The High Strength Hexsert ® is slightly longer and features an increased female thread length in comparison with standard Hexserts. This difference also ensures that standard and high strength threaded inserts are never confused or mixed. The current range covers the three most common sizes, M6, M8 and M10 in low carbon steel. In most applications smaller sizes do not require the higher strength performance while above M10 diameter, the thread performance of the standard insert appears to satisfy most applications.
The table below gives the dimensional data of the High Strength Hexsert ® range.
Dimensional data of the High Strength Hexsert ®
Although increased the hardness of the product has a positive effect on pullout, torque-to-turn and push-out values, the important performance criterion is the increase in maximum torque, which is directly related to clamp up and therefore joint performance. For both M6 and M8 sizes the screw shank of a 12.9 class screw failed prior to the insert when over tightened. Furthermore, the same insert can then accept a new screw. There is no need to replace the insert. No insert failure appeared even at the maximum applied torque specified for the M10 High Strength Hexsert ® insert.
The table below compares typical performance data between three sizes of High Strength Hexsert ® and their standard Large Flange equivalents. The intention is to illustrate the significant differences in performance. Torque/tension traces produced by Textron Fastening Systems are available on request.
Performance Data Comparisons.
HSH – High Strength Hexsert ®
LFH – Large Flange Hexsert ®
1. Recommended maximum torque as applied to a joint with a static top plate. Thread of insert will not be damaged. However, this torque value may exceed the strength of the screw or the bolt in question. Always refer to recommended tightening torque limits for the screw or bolt also.
2. All threaded inserts tested in mild steel test plates.
The High Strength Hexsert ® can be placed with the standard Avdel ® 742 power tool as well as multi-head and fully automated systems. The lightweight, easy-to-use 742 hydro-pneumatic tool utilises ‘spin-pull' technology, which generates the high pull forces required to place large diameter and thick wall inserts. This method of operation reduces wear of the drive screw resulting in lower maintenance and longer tool life. The tool can be hand-held or suspended to suit production requirements and requires the pulling stroke to be manually set.
Multi-headed machines can be designed to install several inserts into a component at one time, while the fully automated Avdel ® Autosert Assembly System can be robot mounted and integrated into unmanned production cells for high volume installations.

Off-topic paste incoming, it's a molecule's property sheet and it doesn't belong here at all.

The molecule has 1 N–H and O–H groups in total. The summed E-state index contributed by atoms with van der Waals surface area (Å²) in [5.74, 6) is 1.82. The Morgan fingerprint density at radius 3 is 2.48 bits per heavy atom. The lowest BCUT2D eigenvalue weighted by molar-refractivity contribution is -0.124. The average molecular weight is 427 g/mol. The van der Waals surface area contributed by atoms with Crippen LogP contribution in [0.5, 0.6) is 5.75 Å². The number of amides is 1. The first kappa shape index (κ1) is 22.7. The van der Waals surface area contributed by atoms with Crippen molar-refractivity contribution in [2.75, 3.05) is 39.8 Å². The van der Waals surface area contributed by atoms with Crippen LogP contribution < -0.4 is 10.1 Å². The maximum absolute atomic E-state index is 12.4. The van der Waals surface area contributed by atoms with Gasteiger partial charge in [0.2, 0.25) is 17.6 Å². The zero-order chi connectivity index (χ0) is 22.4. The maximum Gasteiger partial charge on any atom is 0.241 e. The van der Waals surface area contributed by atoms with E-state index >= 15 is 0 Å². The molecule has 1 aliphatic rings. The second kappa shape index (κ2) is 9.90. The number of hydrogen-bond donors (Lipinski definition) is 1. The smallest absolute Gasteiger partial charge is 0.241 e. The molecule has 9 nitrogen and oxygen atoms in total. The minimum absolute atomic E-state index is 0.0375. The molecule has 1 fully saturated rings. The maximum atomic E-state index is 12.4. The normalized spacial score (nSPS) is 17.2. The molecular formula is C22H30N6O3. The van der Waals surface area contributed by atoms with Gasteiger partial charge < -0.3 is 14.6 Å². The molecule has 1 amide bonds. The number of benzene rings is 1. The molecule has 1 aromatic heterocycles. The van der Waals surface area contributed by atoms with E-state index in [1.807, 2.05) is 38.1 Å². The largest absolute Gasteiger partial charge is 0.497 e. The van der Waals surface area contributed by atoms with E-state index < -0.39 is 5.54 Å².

High Strength Hexsert ® Initial Development - Automotive Application.
Companies such as General Motors, Daimler Chrysler and Volkswagen have only recently applied hydro-formed aluminium or steel structural components in volume. The technology allows the car manufacturer the opportunity to develop lighter, more fuel-efficient vehicles with a stiffer and stronger structure.
In one instance, VW designed a hydro-formed steel crossbeam as a structural component of a new utility van. The kinked tubular shape of the beam meant there was no access to the blind side to apply conventional fasteners such as weld nuts or clinch nuts. The only other type of nut that could feasibly be used was a spring steel J Nut. However, this was an expensive option that could not be practically incorporated into a fully automated assembly process.
Besides automation capabilities, because of the high cost of manufacturing the hydro-formed component, VW was looking for a fastening system that could deliver a high joint performance and was robust against damage during assembly so as to avoid expensive rework or even the scrapping of components. Initially, the automotive manufacturer considered using a standard threaded insert with an extended nut thread for increased resistance to the possibility of thread stripping caused by over-tightening a Metric Property Class 10.9 screw. This proved unsatisfactory. To solve the problem Textron Fastening Systems began development work on the High Strength Hexsert ® .
The resulting high torque capability of the High Strength Hexsert ® ensured that the shank of the installed Metric Property Class 10.9 screw would break before any thread damage occurred. Therefore, should excess torque be applied during assembly or indeed during subsequent repair or service work, the broken screw could simply be removed from the insert and replaced without any risk of damage to the beam.
The High Strength Hexsert ® was designed to use identical hole sizes to the standard Avdel ® Euro Hexsert ® range as well as retain its relatively soft bulbing properties, which was critical for the use of automated placing equipment.
The alternatives to the High Strength Hexsert ® that could deliver a similar performance in terms of strength, were either through-hardened inserts, which need very high pulling forces to be placed or nitride-hardened products that are costly to produce and not as strong.
In a series of verification tests undertaken by Textron Fastening Systems in the UK and Germany as well as VW's own laboratories, the High Strength Hexsert ® demonstrated excellent mechanical performance.
Time consuming rework of parts due to over-tightening problems was significantly reduced. Four Avdel ® Autosert ® 2000 autofeed placing heads mounted on robotic arms install 29 M6 Hexserts and M8 High Strength Hexsert ® s per beam in a total cycle time of just 95 seconds.
Submitted by Textron Fastening Systems.